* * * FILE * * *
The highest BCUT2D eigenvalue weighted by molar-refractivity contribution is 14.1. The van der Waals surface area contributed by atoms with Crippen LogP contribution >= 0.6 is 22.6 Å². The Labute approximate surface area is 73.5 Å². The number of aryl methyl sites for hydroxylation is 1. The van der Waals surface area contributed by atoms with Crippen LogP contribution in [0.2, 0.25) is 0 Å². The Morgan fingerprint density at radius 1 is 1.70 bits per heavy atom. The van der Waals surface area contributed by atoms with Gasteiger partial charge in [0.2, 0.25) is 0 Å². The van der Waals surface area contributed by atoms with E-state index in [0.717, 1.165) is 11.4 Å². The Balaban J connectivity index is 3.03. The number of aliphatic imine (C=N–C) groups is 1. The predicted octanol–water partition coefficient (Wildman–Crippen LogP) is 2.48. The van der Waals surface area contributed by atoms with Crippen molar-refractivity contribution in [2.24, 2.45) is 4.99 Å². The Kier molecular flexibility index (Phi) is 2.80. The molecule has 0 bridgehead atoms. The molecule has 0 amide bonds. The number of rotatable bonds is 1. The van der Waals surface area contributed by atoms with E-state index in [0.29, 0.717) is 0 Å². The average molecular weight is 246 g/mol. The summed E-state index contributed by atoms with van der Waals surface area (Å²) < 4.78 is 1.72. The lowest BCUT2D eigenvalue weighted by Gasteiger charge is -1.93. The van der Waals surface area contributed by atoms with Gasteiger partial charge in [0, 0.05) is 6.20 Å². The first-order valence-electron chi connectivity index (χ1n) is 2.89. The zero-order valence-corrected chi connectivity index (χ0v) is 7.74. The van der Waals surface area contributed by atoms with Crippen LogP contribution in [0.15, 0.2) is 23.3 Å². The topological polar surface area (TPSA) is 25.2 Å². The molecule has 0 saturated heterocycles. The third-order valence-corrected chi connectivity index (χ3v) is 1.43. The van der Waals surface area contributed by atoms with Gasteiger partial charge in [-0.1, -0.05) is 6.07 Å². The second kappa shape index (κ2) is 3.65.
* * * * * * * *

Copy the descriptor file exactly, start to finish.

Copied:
The highest BCUT2D eigenvalue weighted by molar-refractivity contribution is 14.1. The van der Waals surface area contributed by atoms with Crippen LogP contribution >= 0.6 is 22.6 Å². The Labute approximate surface area is 73.5 Å². The number of aryl methyl sites for hydroxylation is 1. The van der Waals surface area contributed by atoms with Crippen LogP contribution in [0.2, 0.25) is 0 Å². The Morgan fingerprint density at radius 1 is 1.70 bits per heavy atom. The van der Waals surface area contributed by atoms with Gasteiger partial charge in [0.2, 0.25) is 0 Å². The van der Waals surface area contributed by atoms with E-state index in [0.717, 1.165) is 11.4 Å². The Balaban J connectivity index is 3.03. The number of aliphatic imine (C=N–C) groups is 1. The predicted octanol–water partition coefficient (Wildman–Crippen LogP) is 2.48. The van der Waals surface area contributed by atoms with Crippen molar-refractivity contribution in [2.24, 2.45) is 4.99 Å². The Kier molecular flexibility index (Phi) is 2.80. The molecule has 0 bridgehead atoms. The molecule has 0 amide bonds. The number of rotatable bonds is 1. The van der Waals surface area contributed by atoms with E-state index in [0.29, 0.717) is 0 Å². The average molecular weight is 246 g/mol. The summed E-state index contributed by atoms with van der Waals surface area (Å²) < 4.78 is 1.72. The lowest BCUT2D eigenvalue weighted by Gasteiger charge is -1.93. The van der Waals surface area contributed by atoms with Gasteiger partial charge in [0, 0.05) is 6.20 Å². The first-order valence-electron chi connectivity index (χ1n) is 2.89. The zero-order valence-corrected chi connectivity index (χ0v) is 7.74. The van der Waals surface area contributed by atoms with Crippen LogP contribution in [0.15, 0.2) is 23.3 Å². The topological polar surface area (TPSA) is 25.2 Å². The molecule has 0 saturated heterocycles. The third-order valence-corrected chi connectivity index (χ3v) is 1.43. The van der Waals surface area contributed by atoms with Gasteiger partial charge in [-0.1, -0.05) is 6.07 Å². The second kappa shape index (κ2) is 3.65.